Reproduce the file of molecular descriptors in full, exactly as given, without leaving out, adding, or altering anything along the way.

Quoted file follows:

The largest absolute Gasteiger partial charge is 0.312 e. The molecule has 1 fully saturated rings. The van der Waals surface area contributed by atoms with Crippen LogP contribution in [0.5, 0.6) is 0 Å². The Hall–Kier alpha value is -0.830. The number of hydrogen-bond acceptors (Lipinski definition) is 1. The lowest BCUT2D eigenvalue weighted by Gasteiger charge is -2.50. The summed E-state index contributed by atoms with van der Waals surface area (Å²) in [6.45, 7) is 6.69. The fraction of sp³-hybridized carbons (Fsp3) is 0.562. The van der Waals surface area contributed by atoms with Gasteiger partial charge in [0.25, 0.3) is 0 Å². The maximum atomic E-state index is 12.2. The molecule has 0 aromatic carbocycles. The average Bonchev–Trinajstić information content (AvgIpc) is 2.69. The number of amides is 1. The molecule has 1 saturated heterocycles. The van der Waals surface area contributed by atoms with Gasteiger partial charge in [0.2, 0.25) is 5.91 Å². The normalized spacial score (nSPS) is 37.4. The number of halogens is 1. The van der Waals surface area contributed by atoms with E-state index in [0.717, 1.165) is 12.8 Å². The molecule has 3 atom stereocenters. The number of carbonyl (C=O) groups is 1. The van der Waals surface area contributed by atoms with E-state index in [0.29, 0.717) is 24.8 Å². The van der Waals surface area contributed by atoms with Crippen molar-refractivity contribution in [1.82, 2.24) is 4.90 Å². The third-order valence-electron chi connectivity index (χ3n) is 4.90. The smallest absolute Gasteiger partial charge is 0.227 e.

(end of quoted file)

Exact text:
The largest absolute Gasteiger partial charge is 0.312 e. The molecule has 1 fully saturated rings. The van der Waals surface area contributed by atoms with Crippen LogP contribution in [0.5, 0.6) is 0 Å². The Hall–Kier alpha value is -0.830. The number of hydrogen-bond acceptors (Lipinski definition) is 1. The lowest BCUT2D eigenvalue weighted by Gasteiger charge is -2.50. The summed E-state index contributed by atoms with van der Waals surface area (Å²) in [6.45, 7) is 6.69. The fraction of sp³-hybridized carbons (Fsp3) is 0.562. The van der Waals surface area contributed by atoms with Gasteiger partial charge in [0.25, 0.3) is 0 Å². The maximum atomic E-state index is 12.2. The molecule has 0 aromatic carbocycles. The average Bonchev–Trinajstić information content (AvgIpc) is 2.69. The number of amides is 1. The molecule has 1 saturated heterocycles. The van der Waals surface area contributed by atoms with Gasteiger partial charge in [0.2, 0.25) is 5.91 Å². The normalized spacial score (nSPS) is 37.4. The number of halogens is 1. The van der Waals surface area contributed by atoms with E-state index in [0.717, 1.165) is 12.8 Å². The molecule has 3 atom stereocenters. The number of carbonyl (C=O) groups is 1. The van der Waals surface area contributed by atoms with E-state index in [0.29, 0.717) is 24.8 Å². The van der Waals surface area contributed by atoms with Crippen molar-refractivity contribution in [1.82, 2.24) is 4.90 Å². The third-order valence-electron chi connectivity index (χ3n) is 4.90. The smallest absolute Gasteiger partial charge is 0.227 e.